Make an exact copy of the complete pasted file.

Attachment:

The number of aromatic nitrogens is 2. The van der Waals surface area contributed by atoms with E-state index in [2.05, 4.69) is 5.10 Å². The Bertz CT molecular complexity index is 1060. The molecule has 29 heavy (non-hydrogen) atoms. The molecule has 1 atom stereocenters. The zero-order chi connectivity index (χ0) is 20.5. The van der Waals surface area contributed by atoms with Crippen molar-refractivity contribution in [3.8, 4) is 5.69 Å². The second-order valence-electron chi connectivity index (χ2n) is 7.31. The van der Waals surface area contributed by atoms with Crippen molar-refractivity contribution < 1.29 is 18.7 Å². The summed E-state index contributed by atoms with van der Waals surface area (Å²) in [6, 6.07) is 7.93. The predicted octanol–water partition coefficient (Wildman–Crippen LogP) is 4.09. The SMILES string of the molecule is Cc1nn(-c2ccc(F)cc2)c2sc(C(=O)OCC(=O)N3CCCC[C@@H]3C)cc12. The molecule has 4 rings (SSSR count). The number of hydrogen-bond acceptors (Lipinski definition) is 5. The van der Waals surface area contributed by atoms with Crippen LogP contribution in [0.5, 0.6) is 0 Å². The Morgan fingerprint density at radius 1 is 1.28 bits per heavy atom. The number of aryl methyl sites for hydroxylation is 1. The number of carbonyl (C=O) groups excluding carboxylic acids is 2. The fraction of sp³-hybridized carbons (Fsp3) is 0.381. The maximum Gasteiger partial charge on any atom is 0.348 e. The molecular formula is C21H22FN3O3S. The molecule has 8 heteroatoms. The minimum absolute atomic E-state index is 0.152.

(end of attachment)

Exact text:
The number of aromatic nitrogens is 2. The van der Waals surface area contributed by atoms with E-state index in [2.05, 4.69) is 5.10 Å². The Bertz CT molecular complexity index is 1060. The molecule has 29 heavy (non-hydrogen) atoms. The molecule has 1 atom stereocenters. The zero-order chi connectivity index (χ0) is 20.5. The van der Waals surface area contributed by atoms with Crippen molar-refractivity contribution in [3.8, 4) is 5.69 Å². The second-order valence-electron chi connectivity index (χ2n) is 7.31. The van der Waals surface area contributed by atoms with Crippen molar-refractivity contribution < 1.29 is 18.7 Å². The summed E-state index contributed by atoms with van der Waals surface area (Å²) in [6, 6.07) is 7.93. The predicted octanol–water partition coefficient (Wildman–Crippen LogP) is 4.09. The SMILES string of the molecule is Cc1nn(-c2ccc(F)cc2)c2sc(C(=O)OCC(=O)N3CCCC[C@@H]3C)cc12. The molecule has 4 rings (SSSR count). The number of hydrogen-bond acceptors (Lipinski definition) is 5. The van der Waals surface area contributed by atoms with Crippen LogP contribution in [0.5, 0.6) is 0 Å². The Morgan fingerprint density at radius 1 is 1.28 bits per heavy atom. The number of aryl methyl sites for hydroxylation is 1. The number of carbonyl (C=O) groups excluding carboxylic acids is 2. The fraction of sp³-hybridized carbons (Fsp3) is 0.381. The maximum Gasteiger partial charge on any atom is 0.348 e. The molecular formula is C21H22FN3O3S. The molecule has 8 heteroatoms. The minimum absolute atomic E-state index is 0.152.